Taiwan and the Bush administration's Mainland China policy, January 1989-December 1992
AuthorWang, Xueliang, 1956-
KeywordsHistory, Asia, Australia and Oceania.
Political Science, International Law and Relations.
MetadataShow full item record
PublisherThe University of Arizona.
RightsCopyright © is held by the author. Digital access to this material is made possible by the University Libraries, University of Arizona. Further transmission, reproduction or presentation (such as public display or performance) of protected items is prohibited except with permission of the author.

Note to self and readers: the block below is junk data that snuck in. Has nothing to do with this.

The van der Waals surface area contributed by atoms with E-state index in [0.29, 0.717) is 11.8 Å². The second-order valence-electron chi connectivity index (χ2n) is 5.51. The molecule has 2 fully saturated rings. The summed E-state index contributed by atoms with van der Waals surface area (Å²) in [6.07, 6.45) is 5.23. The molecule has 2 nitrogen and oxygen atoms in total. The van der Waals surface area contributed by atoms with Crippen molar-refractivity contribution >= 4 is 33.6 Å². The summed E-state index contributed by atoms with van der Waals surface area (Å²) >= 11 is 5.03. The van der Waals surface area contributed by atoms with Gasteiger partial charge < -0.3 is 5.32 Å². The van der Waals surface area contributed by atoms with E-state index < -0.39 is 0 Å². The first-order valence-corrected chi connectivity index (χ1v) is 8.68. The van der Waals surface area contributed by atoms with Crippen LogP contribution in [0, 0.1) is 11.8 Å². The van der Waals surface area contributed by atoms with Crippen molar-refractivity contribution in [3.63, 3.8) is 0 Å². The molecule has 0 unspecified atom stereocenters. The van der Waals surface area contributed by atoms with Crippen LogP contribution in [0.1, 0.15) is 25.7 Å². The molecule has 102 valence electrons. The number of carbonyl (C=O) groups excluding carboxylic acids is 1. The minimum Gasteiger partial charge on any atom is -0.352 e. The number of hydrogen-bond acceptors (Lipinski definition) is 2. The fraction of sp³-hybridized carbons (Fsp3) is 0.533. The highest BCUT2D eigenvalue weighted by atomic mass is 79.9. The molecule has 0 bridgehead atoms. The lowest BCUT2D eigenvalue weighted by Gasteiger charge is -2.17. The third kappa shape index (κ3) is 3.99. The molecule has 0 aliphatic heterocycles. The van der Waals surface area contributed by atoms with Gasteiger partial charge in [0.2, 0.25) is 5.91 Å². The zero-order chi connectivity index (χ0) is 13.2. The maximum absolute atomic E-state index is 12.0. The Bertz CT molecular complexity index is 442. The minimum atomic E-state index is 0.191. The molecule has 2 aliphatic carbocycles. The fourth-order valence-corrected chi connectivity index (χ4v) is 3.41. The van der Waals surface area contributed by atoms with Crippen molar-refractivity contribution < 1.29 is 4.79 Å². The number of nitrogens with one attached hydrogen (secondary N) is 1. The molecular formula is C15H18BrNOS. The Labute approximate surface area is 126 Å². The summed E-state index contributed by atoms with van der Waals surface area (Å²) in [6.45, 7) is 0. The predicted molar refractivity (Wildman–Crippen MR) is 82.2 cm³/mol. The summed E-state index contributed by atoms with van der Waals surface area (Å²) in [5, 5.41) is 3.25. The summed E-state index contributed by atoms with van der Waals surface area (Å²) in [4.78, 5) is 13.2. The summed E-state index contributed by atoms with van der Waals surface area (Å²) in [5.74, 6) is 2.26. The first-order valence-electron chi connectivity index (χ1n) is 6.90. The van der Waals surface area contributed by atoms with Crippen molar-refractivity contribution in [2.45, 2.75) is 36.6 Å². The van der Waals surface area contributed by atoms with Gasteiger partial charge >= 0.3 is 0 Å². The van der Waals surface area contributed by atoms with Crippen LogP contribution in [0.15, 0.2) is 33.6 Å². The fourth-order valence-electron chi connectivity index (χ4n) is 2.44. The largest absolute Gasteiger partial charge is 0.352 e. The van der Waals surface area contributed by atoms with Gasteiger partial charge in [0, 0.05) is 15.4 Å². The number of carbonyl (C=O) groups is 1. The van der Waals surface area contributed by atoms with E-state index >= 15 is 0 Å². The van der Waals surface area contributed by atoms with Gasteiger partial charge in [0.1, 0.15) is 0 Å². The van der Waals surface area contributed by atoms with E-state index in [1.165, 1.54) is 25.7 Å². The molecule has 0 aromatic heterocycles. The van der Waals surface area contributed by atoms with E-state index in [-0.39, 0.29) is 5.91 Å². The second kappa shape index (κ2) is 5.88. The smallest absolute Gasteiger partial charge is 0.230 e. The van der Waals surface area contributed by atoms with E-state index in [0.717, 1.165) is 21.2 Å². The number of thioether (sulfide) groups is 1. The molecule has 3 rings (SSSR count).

AbstractThis thesis divides Taiwan's impact on the Bush administration's Mainland China policy into three stages. The first period was from January 1989, when George Bush entered the White House, to June 3, when the Tiananmen Massacre took place in Beijing. The second period was from June 1989 to July 1991. The third period was from July 1991 to the end of 1992. Through examining the Bush administration's Mainland China policy, this thesis argues that Taiwan's impact on the administration's China policy evolved a tract from unimportant to important in the years between 1989 and 1992. It further argues that Taiwan has become an independent factor, whose China policy was not under the control of the United States. Sometimes it undermined American Mainland China policy.